Two women and a pet dog pass by a ship that was washed into their neighborhood by the March 11 tsunami as they search for their destroyed home in Kesennuma, Japan, on March 17. David Guttenfelder/AP
A cat sits under a blanket at an evacuation center for pets and their owners near an area devastated by the earthquake and tsunami in Kesennuma, Japan, on March 17. Kim Kyung-Hoon/Reuters
Akane Ho embraces her dog Mei at an evacuation center in Natori, Japan, on March 18. Mei was returned to her today, seven days after she went missing following the earthquake-triggered tsunami on March 11. Mark Baker/AP
A woman with her pet dog and belongings pauses on the way from a devastated area in Higashimatsushima, Japan, on March 14, three days after a powerful earthquake-triggered tsunami hit the country's east coast. Hiroto Sekiguchi/The Yomiuri Shimbun/AP
A woman sits with her dog at an evacuation center in Natori, Japan, on March 18. Mark Baker/AP
A woman holds her pet dog in Ishinomaki, Japan, on March 18, a week after the earthquake and tsunami hit. Kyodo News/AP
A dog is screened for radiation exposure in Koriyama, Japan, on March 19, following the March 11 massive earthquake and resulting tsunami. Kyodo News/AP
A family and their pet dog take shelter in an evacuation center for pets and their owners in Kesennuma, Japan, on March 17. Kim Kyung-Hoon/Reuters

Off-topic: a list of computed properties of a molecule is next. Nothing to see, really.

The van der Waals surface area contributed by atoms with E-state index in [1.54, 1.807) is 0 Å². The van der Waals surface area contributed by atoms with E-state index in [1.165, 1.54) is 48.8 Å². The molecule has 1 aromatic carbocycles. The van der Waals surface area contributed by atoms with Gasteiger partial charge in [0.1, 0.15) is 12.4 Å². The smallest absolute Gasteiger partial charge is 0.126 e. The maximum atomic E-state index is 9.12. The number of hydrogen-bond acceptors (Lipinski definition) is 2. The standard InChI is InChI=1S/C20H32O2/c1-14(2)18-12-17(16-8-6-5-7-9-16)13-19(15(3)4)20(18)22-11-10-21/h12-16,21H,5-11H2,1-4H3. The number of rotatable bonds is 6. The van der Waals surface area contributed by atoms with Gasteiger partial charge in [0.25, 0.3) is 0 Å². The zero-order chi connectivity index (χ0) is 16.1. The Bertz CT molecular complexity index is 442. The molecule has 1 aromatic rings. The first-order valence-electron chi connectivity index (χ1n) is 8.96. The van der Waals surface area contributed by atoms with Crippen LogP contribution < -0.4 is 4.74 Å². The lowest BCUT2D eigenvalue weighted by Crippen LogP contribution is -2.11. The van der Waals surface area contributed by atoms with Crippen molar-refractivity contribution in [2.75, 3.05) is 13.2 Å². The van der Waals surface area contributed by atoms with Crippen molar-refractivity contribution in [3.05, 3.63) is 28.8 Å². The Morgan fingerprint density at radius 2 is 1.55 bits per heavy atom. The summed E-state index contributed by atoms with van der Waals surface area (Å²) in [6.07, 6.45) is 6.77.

A woman holds her dog as they are scanned for radiation at a temporary scanning center for residents living close to the quake-damaged Fukushima Daiichi nuclear power plant in Koriyama, Japan, on March 16. Gregory Bull/AP
Evacuated children and a dog rest at a shelter in the earthquake and tsunami-destroyed city of Ishinomaki, Japan, on March 22. Kyodo News/AP
Doctor Keiko Yamada screens a dog from Fukushima to test for signs of nuclear radiation at a health center in Yonezawa, Japan, on March 22. The 8-month-old mixed-breed dog Koro was left in the health center by his owner when the owner evacuated from Fukushima, and he will be adopted by a new owner in Yonezawa. Kim Kyung-Hoon/Reuters
A dog receives a radiation exposure scanning in Koriyama, Japan, on March 17. Koichi Nakamura/The Yomiuri Shimbun/AP
A man walks with his dog in a destroyed residential area of Kesennuma, Japan, on March 22. Issei Kato/Reuters
On Thursday, the UN reported that militants in northern Iraq were ordering mutilation of women and girls. Analysts quickly challenged the report, and the UN is continuing to investigate.
ByStephanie Nebehay, Reuters
Shortly after the United Nations reported Thursday that militant group Islamic State had ordered girls and women to undergo female genital mutilation, doubts emerged on social media about the basis for the report. One document posted on Twitter suggested the order may be a year old and have been issued by the Islamic State of Iraq and Levant (ISIS) the group's previous name.